While he was a student at North Carolina State University, Max made an executive desk as his design project for his senior year. It was made from mahogany, and was beautiful.  It was  6′ long,  3′ wide, and 30″ tall. The drawers slid in and out with total ease, and the wood was satiny smooth! I loved it! We moved it from apartment to house to house, with the rooms becoming smaller and smaller, and our children increasing in number, we just did not have room for it. Max gifted it to his sister for use in her upholstery business showroom in Myrtle Beach, SC. Unfortunately, in 1989, Hurricane Hugo hit and flooded her house and business, destroying the beautiful desk! That hurricane had much worse effects on the family than the loss of this desk, you may want to read about it in this post.

Max's six foot, executive, mahogany desk, made while a student at NCSU, 1970-71. DSCF9732


We married at Christmas in 1971. Max had been working on a rocking chair he was making for his niece Leslie. I remember it well, because, not only was it lovely, but he had to finish it on our honeymoon in order to deliver it by Christmas, 1971! Recently, we received a picture of our great-great niece using the darling rocking chair Max made 43 years ago!


DSCF9734 Amanda's daughter in rocker made by Max in 1971.


1972-1974, Max continued to make furniture, but he also started producing beautiful stained glass pieces. We lived in a modern apartment, and Max made furniture in primary colors to fit our lively, 1970’s decor! We had  red shag carpeting, and faux fur cushions made by his sister Brenda Holshouser Goodman to fit the modern chairs he made! The chairs were black and white, and Max made geometric cubes for tables to match! We had a green and yellow decorative dividing wall between our living and dining room, which lit up softly at night, all designed and built by Max! On the wall was a what-not shelf in lime green that spelled out the word LOVE! How romantic a gift from my new husband! Thank heavens we loved primary colors, because a friend and artist, Dennis Anderson, had given us a wedding present of two  6′ x 4′ canvas panels he had painted bright green in geometric shapes! It was the 1970’s! I always felt cheerful with that furniture!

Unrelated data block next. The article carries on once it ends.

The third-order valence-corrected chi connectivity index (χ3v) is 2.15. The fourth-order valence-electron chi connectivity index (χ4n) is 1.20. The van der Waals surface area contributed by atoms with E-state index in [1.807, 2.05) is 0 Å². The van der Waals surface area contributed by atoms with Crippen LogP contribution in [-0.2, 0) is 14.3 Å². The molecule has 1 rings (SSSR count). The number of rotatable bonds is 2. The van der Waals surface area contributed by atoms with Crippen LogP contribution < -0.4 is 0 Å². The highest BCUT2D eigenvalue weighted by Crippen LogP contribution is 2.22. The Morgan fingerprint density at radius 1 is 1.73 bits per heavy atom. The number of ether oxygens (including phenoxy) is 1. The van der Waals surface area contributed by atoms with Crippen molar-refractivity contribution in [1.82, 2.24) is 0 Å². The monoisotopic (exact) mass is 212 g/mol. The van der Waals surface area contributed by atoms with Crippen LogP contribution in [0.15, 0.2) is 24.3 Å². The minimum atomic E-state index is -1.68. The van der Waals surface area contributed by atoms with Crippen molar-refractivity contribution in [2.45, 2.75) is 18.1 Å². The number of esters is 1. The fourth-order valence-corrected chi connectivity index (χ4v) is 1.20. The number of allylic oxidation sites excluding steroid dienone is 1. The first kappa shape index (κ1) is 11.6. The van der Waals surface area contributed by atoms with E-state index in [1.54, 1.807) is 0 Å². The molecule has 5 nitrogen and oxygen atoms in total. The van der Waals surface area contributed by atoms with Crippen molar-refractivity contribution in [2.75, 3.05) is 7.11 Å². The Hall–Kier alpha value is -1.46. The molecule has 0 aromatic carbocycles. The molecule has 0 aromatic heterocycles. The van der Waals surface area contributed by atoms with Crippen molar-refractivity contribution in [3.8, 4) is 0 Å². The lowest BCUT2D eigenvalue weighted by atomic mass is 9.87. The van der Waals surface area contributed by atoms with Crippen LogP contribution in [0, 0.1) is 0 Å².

DSCF9736Max made this what-not shelf, spells LOVE, for Helen in 1972.Notice LP album sand designed and built by Max as well.



Max gifted my parents with many lovely items over the years, and his own parents as well. In 1974 Max made an ottoman for my mother to match a  chair she had asked his sister to upholster.  Brenda upholstered the ottoman  to match! In 1973, the ottoman was white, now in 2014, my parents deceased, we own the ottoman which is still strong and sturdy and now covered in red by our talented Brenda of course!


Max's ottoman made for margaret Youngblood, 1974, upholstered by Brenda Holshouser Goodman. Max's ottoman built in 1974, still in use in his home in 2014, 40 years old!


While he was in college, Max worked for a company that created and installed stained glass windows in churches. He enjoyed working with the glass so very much that he continued to create things throughout his life. In 1974  he worked on several stained glass lamps that he then made more of and gifted to our parents, and our sisters and brothers. The first green one went to my parents and now hangs in  my daughter Ali’s home. The red one went to Max’s parents, but now hangs in our living room as they are also deceased. We have another blue stained glass lamp which was made originally for Max’s parents as well. It now sits proudly in our living room. I remember watching Max create the mold to shape the stained glass globe around! It was amazing to watch it come together. Over the years he made a transom window for some friends, and many small stained glass sun catchers. What a creative man!


DSCF9589 DSCF9788 DSCF9790 DSCF9596

DSCF9796blue stained glass globe


There is so much more I want to show you, I’ve hardly begun! I’d like to show you his string art, and his cross stitched designs that we have loved for many years! There are the decks, stone patio, and sheds he’s constructed!  Then there are the toys: trains, planes, puzzles, and Noah’s Ark among others! Come back for chapter two! Isn’t it amazing how many gifts God gave this man, my husband Max?! Some people sing, some dance, some are great orators, Max is an artist, an artisan, an awesome man! Happy Birthday honey, I love you with all my heart.

Click here for Part 2,  Max A. Holshouser, Toys, Baking, and String Art!

Click here for Part 3 of 3: Max A. Holshouser, Designer  and Builder of Decks, Stone Patios, and Other Projects Large and Small


This gallery contains 27 photos

W. Thomas Houchins, An Ancestor Gone Wrong –52 Ancestors in 52 Weeks #34


MOD, lover's Leap

Patrick County, Virginia, photo by Helen Y. Holshouser